Leaving Earth cover

In 2019 I obtained from my former publisher the last 30 copies of the now out-of-print hardback of Leaving Earth. I sold about half of these, and with only a handful left in stock I have raised the price. To get your own autographed copy of this rare collector's item please send a $75 check (includes $5 shipping) payable to Robert Zimmerman to
 

Behind The Black, c/o Robert Zimmerman
P.O.Box 1262
Cortaro, AZ 85652
 

I will likely raise the price again when only ten books are left, so buy them now at this price while you still can!

 
Also available as an inexpensive ebook!
 

Leaving Earth: Space Stations, Rival Superpowers, and the Quest for Interplanetary Travel, can be purchased as an ebook everywhere for only $3.99 (before discount) at amazon, Barnes & Noble, all ebook vendors, or direct from my ebook publisher, ebookit.

 

Winner of the 2003 Eugene M. Emme Award of the American Astronautical Society.


"Leaving Earth is one of the best and certainly the most comprehensive summary of our drive into space that I have ever read. It will be invaluable to future scholars because it will tell them how the next chapter of human history opened." -- Arthur C. Clarke

Because of a $10 million shortfall in its astrophysics budget, NASA is weighing the fate of nine operating space telescopes.

Because of a $10 million shortfall in its astrophysics budget, NASA is weighing the fate of nine operating space telescopes.

Six of the projects vying for extended funding are U.S.-based. Three are overseen by international space agencies and have U.S. partners.

The NASA missions are: the Fermi Gamma-ray Space Telescope; the Nuclear Spectroscopic Telescope Array X-ray observatory; the infrared Spitzer Space Telescope; the Swift Telescope, which tracks gamma-ray bursts; a proposed Kepler space telescope follow-on mission known as K2; and the Wide-field Infrared Survey Explorer, which was brought out of hibernation last year to help search for asteroids on a collision course with Earth.

Also in the running are two European Space Agency missions, XMM-Newton — an X-ray observatory — and Planck, which studied relic radiation from the Big Bang. Planck was decommissioned in October, but its data analysis program continues.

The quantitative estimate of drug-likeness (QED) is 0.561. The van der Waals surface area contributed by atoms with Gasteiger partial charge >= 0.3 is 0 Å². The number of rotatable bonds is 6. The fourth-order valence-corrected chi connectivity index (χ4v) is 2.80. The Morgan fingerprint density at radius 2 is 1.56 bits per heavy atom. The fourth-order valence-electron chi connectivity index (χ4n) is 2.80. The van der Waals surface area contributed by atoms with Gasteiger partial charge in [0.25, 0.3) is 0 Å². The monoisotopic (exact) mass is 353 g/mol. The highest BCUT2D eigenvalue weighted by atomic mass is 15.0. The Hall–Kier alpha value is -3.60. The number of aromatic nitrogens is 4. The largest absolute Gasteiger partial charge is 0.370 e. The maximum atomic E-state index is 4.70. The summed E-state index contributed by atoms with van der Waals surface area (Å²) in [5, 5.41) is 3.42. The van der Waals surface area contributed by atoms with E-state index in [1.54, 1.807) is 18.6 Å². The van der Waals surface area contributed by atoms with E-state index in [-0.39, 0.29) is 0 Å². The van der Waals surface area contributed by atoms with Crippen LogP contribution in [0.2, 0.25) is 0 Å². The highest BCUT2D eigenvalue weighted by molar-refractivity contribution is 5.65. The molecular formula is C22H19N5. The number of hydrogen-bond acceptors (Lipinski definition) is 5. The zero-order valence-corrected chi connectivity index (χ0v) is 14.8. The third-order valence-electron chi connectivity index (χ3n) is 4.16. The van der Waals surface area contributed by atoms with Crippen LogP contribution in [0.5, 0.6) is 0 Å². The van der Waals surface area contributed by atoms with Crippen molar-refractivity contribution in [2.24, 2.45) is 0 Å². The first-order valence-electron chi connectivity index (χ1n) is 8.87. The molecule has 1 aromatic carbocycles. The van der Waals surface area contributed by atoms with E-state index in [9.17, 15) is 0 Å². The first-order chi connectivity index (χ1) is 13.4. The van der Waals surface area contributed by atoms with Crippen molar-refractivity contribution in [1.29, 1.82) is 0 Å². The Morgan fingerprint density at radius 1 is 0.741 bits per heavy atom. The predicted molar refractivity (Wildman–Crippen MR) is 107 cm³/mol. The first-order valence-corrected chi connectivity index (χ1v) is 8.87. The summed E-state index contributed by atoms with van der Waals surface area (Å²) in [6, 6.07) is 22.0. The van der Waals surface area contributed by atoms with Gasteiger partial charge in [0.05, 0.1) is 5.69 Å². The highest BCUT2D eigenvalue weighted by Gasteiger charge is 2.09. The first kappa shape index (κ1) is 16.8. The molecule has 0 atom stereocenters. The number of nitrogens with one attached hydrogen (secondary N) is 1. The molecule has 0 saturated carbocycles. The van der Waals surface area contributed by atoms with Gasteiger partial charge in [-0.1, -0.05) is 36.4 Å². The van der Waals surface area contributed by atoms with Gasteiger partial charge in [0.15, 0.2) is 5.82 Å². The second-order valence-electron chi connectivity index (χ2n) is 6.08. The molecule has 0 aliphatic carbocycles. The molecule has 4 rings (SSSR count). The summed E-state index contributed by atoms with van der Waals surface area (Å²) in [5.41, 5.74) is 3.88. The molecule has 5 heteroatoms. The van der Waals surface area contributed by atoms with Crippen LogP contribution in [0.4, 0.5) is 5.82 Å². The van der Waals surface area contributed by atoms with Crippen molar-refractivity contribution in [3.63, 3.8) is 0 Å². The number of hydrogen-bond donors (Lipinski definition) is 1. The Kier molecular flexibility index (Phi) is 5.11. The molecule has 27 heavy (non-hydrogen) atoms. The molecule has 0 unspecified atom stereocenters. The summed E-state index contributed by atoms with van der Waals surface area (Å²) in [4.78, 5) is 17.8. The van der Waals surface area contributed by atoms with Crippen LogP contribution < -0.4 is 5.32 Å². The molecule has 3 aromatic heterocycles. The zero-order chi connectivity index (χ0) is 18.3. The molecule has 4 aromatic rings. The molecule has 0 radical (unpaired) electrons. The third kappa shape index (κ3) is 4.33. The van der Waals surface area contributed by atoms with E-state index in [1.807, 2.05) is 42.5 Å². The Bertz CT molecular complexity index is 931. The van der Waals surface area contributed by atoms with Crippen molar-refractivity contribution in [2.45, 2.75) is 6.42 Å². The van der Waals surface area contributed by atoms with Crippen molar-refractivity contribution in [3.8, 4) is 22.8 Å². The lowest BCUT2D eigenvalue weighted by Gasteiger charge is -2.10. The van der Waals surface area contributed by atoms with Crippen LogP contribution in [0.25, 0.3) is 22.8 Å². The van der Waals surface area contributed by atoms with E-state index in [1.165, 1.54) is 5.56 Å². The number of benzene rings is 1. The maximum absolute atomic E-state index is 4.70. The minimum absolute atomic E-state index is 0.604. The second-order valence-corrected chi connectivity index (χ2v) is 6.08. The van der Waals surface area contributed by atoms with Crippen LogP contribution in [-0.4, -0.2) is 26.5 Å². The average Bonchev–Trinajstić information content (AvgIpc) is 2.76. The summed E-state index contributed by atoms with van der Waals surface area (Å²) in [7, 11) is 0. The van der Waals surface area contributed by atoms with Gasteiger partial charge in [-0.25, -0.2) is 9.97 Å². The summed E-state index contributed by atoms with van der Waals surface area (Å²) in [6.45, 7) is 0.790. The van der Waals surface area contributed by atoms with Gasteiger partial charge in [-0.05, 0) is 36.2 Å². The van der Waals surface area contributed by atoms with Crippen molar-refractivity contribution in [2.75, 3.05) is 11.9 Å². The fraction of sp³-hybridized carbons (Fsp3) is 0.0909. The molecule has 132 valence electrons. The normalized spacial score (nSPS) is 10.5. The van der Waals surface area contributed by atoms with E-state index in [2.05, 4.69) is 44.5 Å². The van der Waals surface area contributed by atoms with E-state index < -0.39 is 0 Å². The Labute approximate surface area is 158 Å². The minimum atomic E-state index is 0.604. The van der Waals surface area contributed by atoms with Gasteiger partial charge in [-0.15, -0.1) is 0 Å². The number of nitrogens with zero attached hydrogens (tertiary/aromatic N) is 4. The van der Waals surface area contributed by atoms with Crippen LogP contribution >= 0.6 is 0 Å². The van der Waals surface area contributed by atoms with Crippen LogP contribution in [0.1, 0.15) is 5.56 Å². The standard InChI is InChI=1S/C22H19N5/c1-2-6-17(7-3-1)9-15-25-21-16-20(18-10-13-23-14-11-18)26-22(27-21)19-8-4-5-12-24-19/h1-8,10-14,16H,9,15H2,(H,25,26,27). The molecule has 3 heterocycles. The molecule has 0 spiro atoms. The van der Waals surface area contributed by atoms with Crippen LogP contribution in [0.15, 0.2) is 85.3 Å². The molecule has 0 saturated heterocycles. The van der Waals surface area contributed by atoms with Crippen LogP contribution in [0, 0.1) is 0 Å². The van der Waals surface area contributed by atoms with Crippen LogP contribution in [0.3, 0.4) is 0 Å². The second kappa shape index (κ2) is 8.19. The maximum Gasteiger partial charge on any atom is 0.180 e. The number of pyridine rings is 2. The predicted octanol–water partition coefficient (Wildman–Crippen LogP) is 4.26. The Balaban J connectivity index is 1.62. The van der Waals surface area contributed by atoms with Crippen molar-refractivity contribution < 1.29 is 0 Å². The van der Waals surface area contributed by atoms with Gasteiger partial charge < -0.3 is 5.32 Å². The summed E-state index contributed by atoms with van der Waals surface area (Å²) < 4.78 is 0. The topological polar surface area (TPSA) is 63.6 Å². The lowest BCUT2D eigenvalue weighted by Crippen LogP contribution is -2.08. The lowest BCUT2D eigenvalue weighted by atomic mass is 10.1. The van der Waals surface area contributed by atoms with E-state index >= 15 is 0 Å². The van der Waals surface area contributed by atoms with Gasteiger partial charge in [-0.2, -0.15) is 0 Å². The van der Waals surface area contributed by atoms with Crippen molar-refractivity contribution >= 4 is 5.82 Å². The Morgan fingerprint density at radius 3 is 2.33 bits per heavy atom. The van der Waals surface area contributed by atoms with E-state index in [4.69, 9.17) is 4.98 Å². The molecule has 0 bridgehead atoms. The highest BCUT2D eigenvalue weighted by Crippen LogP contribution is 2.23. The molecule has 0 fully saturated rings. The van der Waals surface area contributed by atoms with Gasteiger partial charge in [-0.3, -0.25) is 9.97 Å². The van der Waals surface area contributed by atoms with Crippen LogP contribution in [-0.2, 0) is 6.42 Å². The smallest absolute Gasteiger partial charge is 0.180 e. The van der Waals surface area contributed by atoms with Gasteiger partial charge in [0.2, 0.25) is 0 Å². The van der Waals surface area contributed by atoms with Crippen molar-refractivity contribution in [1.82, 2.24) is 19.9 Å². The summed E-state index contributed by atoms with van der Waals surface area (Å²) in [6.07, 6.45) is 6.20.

The final contender is Japan’s Suzaku X-ray telescope.

Pioneer cover

From the press release: From the moment he is handed a possibility of making the first alien contact, Saunders Maxwell decides he will do it, even if doing so takes him through hell and back.

 
Unfortunately, that is exactly where that journey takes him.

 
The vision that Zimmerman paints of vibrant human colonies on the Moon, Mars, the asteroids, and beyond, indomitably fighting the harsh lifeless environment of space to build new societies, captures perfectly the emerging space race we see today.


He also captures in Pioneer the heart of the human spirit, willing to push forward no matter the odds, no matter the cost. It is that spirit that will make the exploration of the heavens possible, forever, into the never-ending future.

 
Available everywhere for $3.99 (before discount) at amazon, Barnes & Noble, all ebook vendors, or direct from the ebook publisher, ebookit.
 

3 comments

  • PeterF

    Isn’t this the same NASA that spent a million dollars developing a zero gravity pen while the Russians solved the same problem by using a pencil?

  • wodun

    If they can’t analyze the data, they should just keep the satellites powered on and sending data back to be stored. It’s not like it will get moldy sitting there waiting for someone to dig through it. Storage of data should be rather trivial at this point and if they need help, maybe the NSA will show them how to store mass amounts of data efficiently.

    Shutting these things down is like saying, “I am going to be away from the phone so I am going to turn off the answering machines since I wont be there to listen to it.”

  • Pzatchok

    Can’t Obama just ask some of his liberal friends to donate a little?

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